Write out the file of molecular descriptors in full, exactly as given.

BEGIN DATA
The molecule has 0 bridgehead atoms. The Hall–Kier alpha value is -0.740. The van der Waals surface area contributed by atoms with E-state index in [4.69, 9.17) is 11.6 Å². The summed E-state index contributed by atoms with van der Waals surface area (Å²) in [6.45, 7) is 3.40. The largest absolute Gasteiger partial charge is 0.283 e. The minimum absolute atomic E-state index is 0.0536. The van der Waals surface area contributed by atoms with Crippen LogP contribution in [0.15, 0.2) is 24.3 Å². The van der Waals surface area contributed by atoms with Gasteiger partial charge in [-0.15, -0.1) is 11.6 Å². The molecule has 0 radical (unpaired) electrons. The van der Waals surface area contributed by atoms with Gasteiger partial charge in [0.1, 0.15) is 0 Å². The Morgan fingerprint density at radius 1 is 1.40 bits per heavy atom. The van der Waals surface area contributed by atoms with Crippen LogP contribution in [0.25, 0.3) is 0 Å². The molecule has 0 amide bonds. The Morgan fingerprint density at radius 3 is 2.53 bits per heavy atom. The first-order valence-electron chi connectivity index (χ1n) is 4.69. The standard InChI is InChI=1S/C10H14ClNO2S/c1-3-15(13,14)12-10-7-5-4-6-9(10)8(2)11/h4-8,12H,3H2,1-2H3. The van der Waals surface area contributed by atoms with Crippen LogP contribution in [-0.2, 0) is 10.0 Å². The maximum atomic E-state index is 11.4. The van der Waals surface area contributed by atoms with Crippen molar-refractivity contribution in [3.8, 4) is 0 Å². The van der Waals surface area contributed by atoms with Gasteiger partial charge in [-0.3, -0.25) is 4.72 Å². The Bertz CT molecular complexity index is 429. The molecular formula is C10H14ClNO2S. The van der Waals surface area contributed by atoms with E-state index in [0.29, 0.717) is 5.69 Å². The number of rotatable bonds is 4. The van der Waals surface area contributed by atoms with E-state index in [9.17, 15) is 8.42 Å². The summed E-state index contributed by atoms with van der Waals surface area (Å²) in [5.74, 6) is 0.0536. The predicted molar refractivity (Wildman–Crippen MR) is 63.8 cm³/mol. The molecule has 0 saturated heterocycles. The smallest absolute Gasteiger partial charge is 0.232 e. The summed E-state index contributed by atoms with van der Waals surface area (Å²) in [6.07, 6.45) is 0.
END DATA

The molecule has 0 bridgehead atoms. The Hall–Kier alpha value is -0.740. The van der Waals surface area contributed by atoms with E-state index in [4.69, 9.17) is 11.6 Å². The summed E-state index contributed by atoms with van der Waals surface area (Å²) in [6.45, 7) is 3.40. The largest absolute Gasteiger partial charge is 0.283 e. The minimum absolute atomic E-state index is 0.0536. The van der Waals surface area contributed by atoms with Crippen LogP contribution in [0.15, 0.2) is 24.3 Å². The van der Waals surface area contributed by atoms with Gasteiger partial charge in [-0.15, -0.1) is 11.6 Å². The molecule has 0 radical (unpaired) electrons. The van der Waals surface area contributed by atoms with Gasteiger partial charge in [0.1, 0.15) is 0 Å². The Morgan fingerprint density at radius 1 is 1.40 bits per heavy atom. The van der Waals surface area contributed by atoms with Crippen LogP contribution in [0.25, 0.3) is 0 Å². The molecule has 0 amide bonds. The Morgan fingerprint density at radius 3 is 2.53 bits per heavy atom. The first-order valence-electron chi connectivity index (χ1n) is 4.69. The standard InChI is InChI=1S/C10H14ClNO2S/c1-3-15(13,14)12-10-7-5-4-6-9(10)8(2)11/h4-8,12H,3H2,1-2H3. The van der Waals surface area contributed by atoms with Crippen LogP contribution in [-0.2, 0) is 10.0 Å². The maximum atomic E-state index is 11.4. The van der Waals surface area contributed by atoms with Crippen molar-refractivity contribution in [3.8, 4) is 0 Å². The van der Waals surface area contributed by atoms with Gasteiger partial charge in [-0.3, -0.25) is 4.72 Å². The Bertz CT molecular complexity index is 429. The molecular formula is C10H14ClNO2S. The van der Waals surface area contributed by atoms with E-state index in [0.29, 0.717) is 5.69 Å². The number of rotatable bonds is 4. The van der Waals surface area contributed by atoms with E-state index in [9.17, 15) is 8.42 Å². The summed E-state index contributed by atoms with van der Waals surface area (Å²) in [5.74, 6) is 0.0536. The predicted molar refractivity (Wildman–Crippen MR) is 63.8 cm³/mol. The molecule has 0 saturated heterocycles. The smallest absolute Gasteiger partial charge is 0.232 e. The summed E-state index contributed by atoms with van der Waals surface area (Å²) in [6.07, 6.45) is 0.